The world before you is pure potential.
I lead a weekly Celebrate Recovery class in the county jail, and so I get to see the girls go through their sentences, get to see them grow as Christians. The prayers they pray grow stronger as they learn what it means to lean on the Lord and to turn their problems over to Him. Often they give Him credit for shortening their sentences. So they go out full of potential. And they all promise to call me, but do they? Not very often. And when they do, I can hear from their voices they are struggling. Both men and women ex-offenders struggle. I ran a halfway house for a while, and I can testify to how hard these men tried to make it. Michigan has gotten serious about cutting recidivism, but on an individual level it is still up to the individual. Sometimes it takes a lot of falling down to get serious about getting up. Potential is, after all, Square 1.
Let’s look at what potential might mean for an ex-offender
When Eugene V. Debs got out of jail, he ran for President. Right here in America. FIVE TIMES. He didn’t win, obviously, which is why you never heard of him. A leader in the labor movement, he would run on the Socialist ticket. They locked him up more than once for protesting the unfairness of our social systems on the poor and then again for protesting our participation in World War I. He wrote:
- While there is a lower class I am in it;
- While there is a criminal class I am of it;
- While there is a soul in prison I am not free.
That should pretty much resonate. Debs is not well known today, but he was a hero.
When Nelson Mandela got out of jail, he ran for President, in South Africa, and he won.When he became President, the government of apartheid, that legally separated the races into whites, blacks and “others” was dismantled. This could have been the start of a war, a blood-bath, for apartheid was a cruel system, kept in place by violence and brutality. The escalating campaign against the system had brought suffering to both sides. However, Mandela’s government united the land in a campaign of forgiveness. He recognized that the wrongs done by the system of apartheid, to the people of all colors, inflicted a hatred so deep that if a war broke out, there would be no winners.
The Promotion of National Unity and Reconciliation Act created a Commission “to enable South Africans to come to terms with their past on a morally accepted basis and to advance the cause of reconciliation.”
Chaired by Bishop Desmond Tutu, a moving moral force in South, the Commission heard the grievances of the people who were the victims of apartheid, whose loved ones had been killed or tortured or had vanished. Tutu stated he was “appalled at the evil we have uncovered” during the investigation. ” The transcripts of the victim hearings are indeed appalling. The perpetrators also were expected to appear before the commission, confess their crimes, and apply for amnesty. The purpose was first, to determine the truth of the events and to enable those who had lost loved ones to find closure. Second, there was a hope that testimony from the perpetrators would bring reconciliation by allowing them to face their victims and their victims’ families and explain their actions.If you ever wanted to be thankful for living in the USA, the transcripts for both perpetrators and victims are available. Read a few. Those on the Commission were truly instruments of God. You could not hear these voices otherwise.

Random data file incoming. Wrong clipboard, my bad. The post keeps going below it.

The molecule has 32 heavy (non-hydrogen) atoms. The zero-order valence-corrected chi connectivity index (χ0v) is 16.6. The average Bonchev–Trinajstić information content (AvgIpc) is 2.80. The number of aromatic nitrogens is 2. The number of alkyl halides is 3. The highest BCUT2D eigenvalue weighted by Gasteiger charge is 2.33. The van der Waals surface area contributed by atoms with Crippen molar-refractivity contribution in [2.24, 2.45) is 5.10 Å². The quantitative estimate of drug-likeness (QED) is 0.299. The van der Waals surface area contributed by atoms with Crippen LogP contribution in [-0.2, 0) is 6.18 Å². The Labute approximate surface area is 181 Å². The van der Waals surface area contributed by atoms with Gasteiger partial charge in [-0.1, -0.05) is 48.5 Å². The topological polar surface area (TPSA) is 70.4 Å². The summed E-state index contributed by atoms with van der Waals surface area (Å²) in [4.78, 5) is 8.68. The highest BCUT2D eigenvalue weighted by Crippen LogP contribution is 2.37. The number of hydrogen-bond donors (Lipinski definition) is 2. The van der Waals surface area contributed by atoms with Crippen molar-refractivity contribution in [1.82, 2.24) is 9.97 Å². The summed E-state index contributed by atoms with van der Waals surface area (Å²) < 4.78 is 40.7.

How did all this work out? Many leaders, both black and white, refused to testify. Some victims were less forgiving than others. Some perpetrators lied and equivocated. Many, however, expelling their stories, vomited them out, a huge, very toxic black mass, that had infected them for years, talking on as everyone present stood back and watched. And they too would stand back, gasping, breathless, as though they were looking at their words, their past worlds, to see them dissolving on the floor at their feet. “We thank you, Sir,” the man was told. “We have heard you, Mamma,'” the woman standing straight before them was assured. “Your pain is no longer all your own.” The room was suddenly lighter, as though a bright tomorrow was breaking though. All were a little stunned.
Justice or mercy?
The purpose of the commission was to bring reconciliation. Tutu said: “Some would say, what about justice? And we say retributive justice is not the only kind of justice. There is also restorative justice, because we believe in Ubuntu — the essence of being human, that idea that we are all caught up in a delicate network of interdependence. We say, ‘A person is a person through other persons.’ I need you in order to be me and you need me in order to be you.”
We can honor those thoughts, but we aren’t there yet. Around here we go for retributive justice–or what might be called retributive justice + one, or guilty as charged. It is not even vengeance.That is not the American way. It’s just the way things are. If anything it is improving–because people have begun to notice. Our system, of which our jury system is a part, hmm, is flawed, in favor of the powers that be.They win most of the time, almost as if they are supposed to.
As one prisoner in a long ago class told me: “It’s like it doesn’t matter if you are guilty of the charges they charge you with. They know you’re guilty of something, they just didn’t catch you with. And you are guilty of something, maybe something much worse. So it all works out in the end.”
But you have to admit a lot of times it doesn’t, especially if you are a woman. That is the plus one. Justice goes way overboard for the system and all you can do is scream and suffer and strike out and beat the walls of your confinement away from the world of living beings whom you would tear to shreds with your rage. BECAUSE YOU DIDN’T DESERVE WHAT YOU GOT.
Many of the citizens of South Africa felt that way also. In the years of darkness, all suffered loss, the guilty, the innocent. So many felt to fight back was the only solution, and their loved ones’ dismembered bodies were returned to them as the tires squealed away in the night. Vengeance plus one when daylight came.
We don’t know where the world is headed, but we pray we do not have to ever experience that. How, you might ask, as some of these people whose lives were so devastated asked, do we forgive?